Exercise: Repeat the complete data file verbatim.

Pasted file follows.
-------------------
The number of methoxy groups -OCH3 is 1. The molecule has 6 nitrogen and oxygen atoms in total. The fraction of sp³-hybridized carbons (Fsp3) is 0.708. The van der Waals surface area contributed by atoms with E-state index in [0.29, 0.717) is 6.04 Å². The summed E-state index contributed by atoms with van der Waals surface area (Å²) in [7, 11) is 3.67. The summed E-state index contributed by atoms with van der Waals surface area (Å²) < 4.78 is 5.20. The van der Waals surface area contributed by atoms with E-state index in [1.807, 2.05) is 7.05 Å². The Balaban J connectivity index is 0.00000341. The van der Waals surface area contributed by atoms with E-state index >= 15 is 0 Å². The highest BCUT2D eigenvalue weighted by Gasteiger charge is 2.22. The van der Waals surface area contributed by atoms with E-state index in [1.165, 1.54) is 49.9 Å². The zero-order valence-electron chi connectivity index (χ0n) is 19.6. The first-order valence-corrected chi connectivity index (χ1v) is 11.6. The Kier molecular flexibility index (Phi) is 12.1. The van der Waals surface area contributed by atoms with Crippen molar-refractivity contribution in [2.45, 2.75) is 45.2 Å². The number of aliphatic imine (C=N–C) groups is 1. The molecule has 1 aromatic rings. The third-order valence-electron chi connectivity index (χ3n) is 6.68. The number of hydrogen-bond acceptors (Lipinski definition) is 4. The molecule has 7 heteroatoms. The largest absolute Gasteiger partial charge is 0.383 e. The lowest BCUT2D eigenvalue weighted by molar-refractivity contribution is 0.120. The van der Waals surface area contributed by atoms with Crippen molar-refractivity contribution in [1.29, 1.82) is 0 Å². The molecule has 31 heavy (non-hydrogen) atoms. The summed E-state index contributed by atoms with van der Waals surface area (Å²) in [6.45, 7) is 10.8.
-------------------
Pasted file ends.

The number of methoxy groups -OCH3 is 1. The molecule has 6 nitrogen and oxygen atoms in total. The fraction of sp³-hybridized carbons (Fsp3) is 0.708. The van der Waals surface area contributed by atoms with E-state index in [0.29, 0.717) is 6.04 Å². The summed E-state index contributed by atoms with van der Waals surface area (Å²) in [7, 11) is 3.67. The summed E-state index contributed by atoms with van der Waals surface area (Å²) < 4.78 is 5.20. The van der Waals surface area contributed by atoms with E-state index in [1.807, 2.05) is 7.05 Å². The Balaban J connectivity index is 0.00000341. The van der Waals surface area contributed by atoms with E-state index >= 15 is 0 Å². The highest BCUT2D eigenvalue weighted by Gasteiger charge is 2.22. The van der Waals surface area contributed by atoms with E-state index in [1.165, 1.54) is 49.9 Å². The zero-order valence-electron chi connectivity index (χ0n) is 19.6. The first-order valence-corrected chi connectivity index (χ1v) is 11.6. The Kier molecular flexibility index (Phi) is 12.1. The van der Waals surface area contributed by atoms with Crippen molar-refractivity contribution in [2.45, 2.75) is 45.2 Å². The number of aliphatic imine (C=N–C) groups is 1. The molecule has 1 aromatic rings. The third-order valence-electron chi connectivity index (χ3n) is 6.68. The number of hydrogen-bond acceptors (Lipinski definition) is 4. The molecule has 7 heteroatoms. The largest absolute Gasteiger partial charge is 0.383 e. The lowest BCUT2D eigenvalue weighted by molar-refractivity contribution is 0.120. The van der Waals surface area contributed by atoms with Crippen molar-refractivity contribution in [1.29, 1.82) is 0 Å². The molecule has 31 heavy (non-hydrogen) atoms. The summed E-state index contributed by atoms with van der Waals surface area (Å²) in [6.45, 7) is 10.8.